• CommentAuthorEd Davies
    • CommentTimeDec 5th 2014
    I surmise that the thinking on the half & half meme is something like that if the indoor relative humidity is around 50% then the dew point will be about 10 °C lower. Since the UK doesn't tend to have differences between indoor and outdoor temperature of more than 20 °C for extended periods limiting the surfaces exposed to condensation (the outside of the rafters in this case) to half the temperature drop should keep them dry most of the time. If they're cooler they could go many days, weeks or months with liquid water in place with consequent rot potential.
    • CommentAuthorTriassic
    • CommentTimeDec 5th 2014
    So what happens if the insulation is between the rafters and below? Will the timbers be better protected?
    • CommentAuthorEd Davies
    • CommentTimeDec 5th 2014
    Yes, because the water vapour can escape (and the inboard insulation probably helps stop it getting into the wood in first place).

    “Foam” (I'm assuming PUR sheets rather than something sprayed as you don't distinguish from the stuff inboard of the rafters) between rafters with essentially no wind protection outboard of it would worry me as it's not obvious there won't be thermal bypass due to air blowing down the gaps between the foam and the rafters. It'd need tricky sealing which would be difficult to inspect.
    • CommentAuthorTriassic
    • CommentTimeDec 5th 2014 edited
    According to the drawing the whole roof insulation is Celotex or similar! I had wondered about fitting the insulation between the rafters, i agree fiddly, but doable. I had in mind OSB sarking to the exterior (silicone sealed to the rafters as per Viking House) to stop the wind.

    The whole roof is rather thin, so I'm not sure if the insulation between the rafters (150 deep) could be changed to rockwood or similar.
    • CommentAuthorringi
    • CommentTimeDec 5th 2014
    The option is to use breathable insulation above the rafters, e.g. wood fiber boards.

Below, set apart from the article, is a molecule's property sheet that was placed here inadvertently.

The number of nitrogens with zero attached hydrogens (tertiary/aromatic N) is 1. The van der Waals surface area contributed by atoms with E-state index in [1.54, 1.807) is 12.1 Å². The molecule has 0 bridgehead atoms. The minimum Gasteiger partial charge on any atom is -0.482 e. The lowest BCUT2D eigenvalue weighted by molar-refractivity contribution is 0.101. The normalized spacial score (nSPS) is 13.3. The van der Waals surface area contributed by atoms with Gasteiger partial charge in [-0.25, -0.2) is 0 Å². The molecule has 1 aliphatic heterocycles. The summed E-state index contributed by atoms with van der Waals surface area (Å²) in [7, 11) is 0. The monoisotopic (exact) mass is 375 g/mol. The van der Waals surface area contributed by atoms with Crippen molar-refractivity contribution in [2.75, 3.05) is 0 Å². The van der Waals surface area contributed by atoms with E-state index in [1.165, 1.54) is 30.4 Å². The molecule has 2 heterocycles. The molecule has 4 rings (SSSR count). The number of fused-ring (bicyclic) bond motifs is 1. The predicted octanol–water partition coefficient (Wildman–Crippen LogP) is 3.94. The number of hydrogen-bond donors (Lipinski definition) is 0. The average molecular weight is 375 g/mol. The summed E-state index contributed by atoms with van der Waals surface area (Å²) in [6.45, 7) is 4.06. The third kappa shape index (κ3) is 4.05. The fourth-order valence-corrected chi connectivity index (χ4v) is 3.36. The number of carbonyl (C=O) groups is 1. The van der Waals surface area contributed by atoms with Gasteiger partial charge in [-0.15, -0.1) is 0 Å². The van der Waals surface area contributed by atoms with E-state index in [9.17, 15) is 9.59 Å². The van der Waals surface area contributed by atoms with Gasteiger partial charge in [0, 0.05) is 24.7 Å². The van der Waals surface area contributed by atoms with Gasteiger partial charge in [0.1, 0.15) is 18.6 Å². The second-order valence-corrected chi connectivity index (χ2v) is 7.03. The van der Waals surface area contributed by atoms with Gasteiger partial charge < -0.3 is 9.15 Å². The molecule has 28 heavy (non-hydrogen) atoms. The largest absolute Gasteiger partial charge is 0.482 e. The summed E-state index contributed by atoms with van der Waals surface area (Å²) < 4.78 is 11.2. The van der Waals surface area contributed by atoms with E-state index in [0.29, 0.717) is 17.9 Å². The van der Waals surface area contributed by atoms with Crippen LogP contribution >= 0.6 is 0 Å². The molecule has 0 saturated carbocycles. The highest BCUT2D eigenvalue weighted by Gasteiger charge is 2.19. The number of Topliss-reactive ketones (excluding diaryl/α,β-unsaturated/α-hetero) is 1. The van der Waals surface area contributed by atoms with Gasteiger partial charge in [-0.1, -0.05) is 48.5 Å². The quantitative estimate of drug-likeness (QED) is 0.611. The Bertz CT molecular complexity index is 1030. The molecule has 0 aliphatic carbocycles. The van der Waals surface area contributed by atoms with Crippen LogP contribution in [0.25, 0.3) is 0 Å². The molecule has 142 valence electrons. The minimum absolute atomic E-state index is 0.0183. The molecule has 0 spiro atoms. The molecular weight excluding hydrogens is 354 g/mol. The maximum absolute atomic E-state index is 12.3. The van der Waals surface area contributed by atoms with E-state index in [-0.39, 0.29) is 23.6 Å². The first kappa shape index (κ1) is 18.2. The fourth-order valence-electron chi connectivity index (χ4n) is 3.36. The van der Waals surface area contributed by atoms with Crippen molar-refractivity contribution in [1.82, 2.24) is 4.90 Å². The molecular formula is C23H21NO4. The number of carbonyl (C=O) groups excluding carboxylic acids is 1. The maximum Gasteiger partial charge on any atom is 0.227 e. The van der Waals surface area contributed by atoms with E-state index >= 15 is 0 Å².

• CommentAuthorwoodgnome
    • CommentTimeDec 5th 2014 edited
    How about
    Counter batten
    Non tenting membrane sealed at laps
    Wood fibre sarking
    Mineral wool full fill between rafters
    Polyurethane insulation
    Vapour Barrier
    Battens/counter battens/plasterboard/plaster.

    Edit..Thanks to David Freeborough.
    • CommentAuthorEd Davies
    • CommentTimeDec 5th 2014
    I'm using more-or-less woodgnome's suggestion except:

    - metal instead of slates,
    - timber boards instead of wood fibre sarking (with more membrane inside for additional wind protection),
    - rafters as timber I-beams,
    - vapour/air barrier outboard of the PUR (for protection from service fixings and compression/mechanical fixing of the laps)
    - not plasterboard in most parts of the house.

    235 mm I-beams with full-fill mineral wool between, 90 mm PUR inboard.
    Posted By: TriassicI had in mind OSB sarking to the exterior (silicone sealed to the rafters as per Viking House) to stop the wind.

    If you do OSB then I wouldn't recommend silicone sealing to rafters. Get T&G OSB and use a polyurethane D4 adhesive like Caberfix designed for the job.

    I found silicone sealing doesn't work well in practice, it invariably is VERY messy, a decent sized roof uses a huge amount of tubes of silicone and you have the problem of how you deal with the unsupported long edges.

    I'd pay the few quid extra for the T&G OSB 3 and save hours and do a neater job.
    • CommentAuthorwoodgnome
    • CommentTimeDec 6th 2014
    If using OSB getTG4. This is the smaller sized sheets that has T&G on all 4 edges. The bigger sheets only have T&G on 2 edges i think.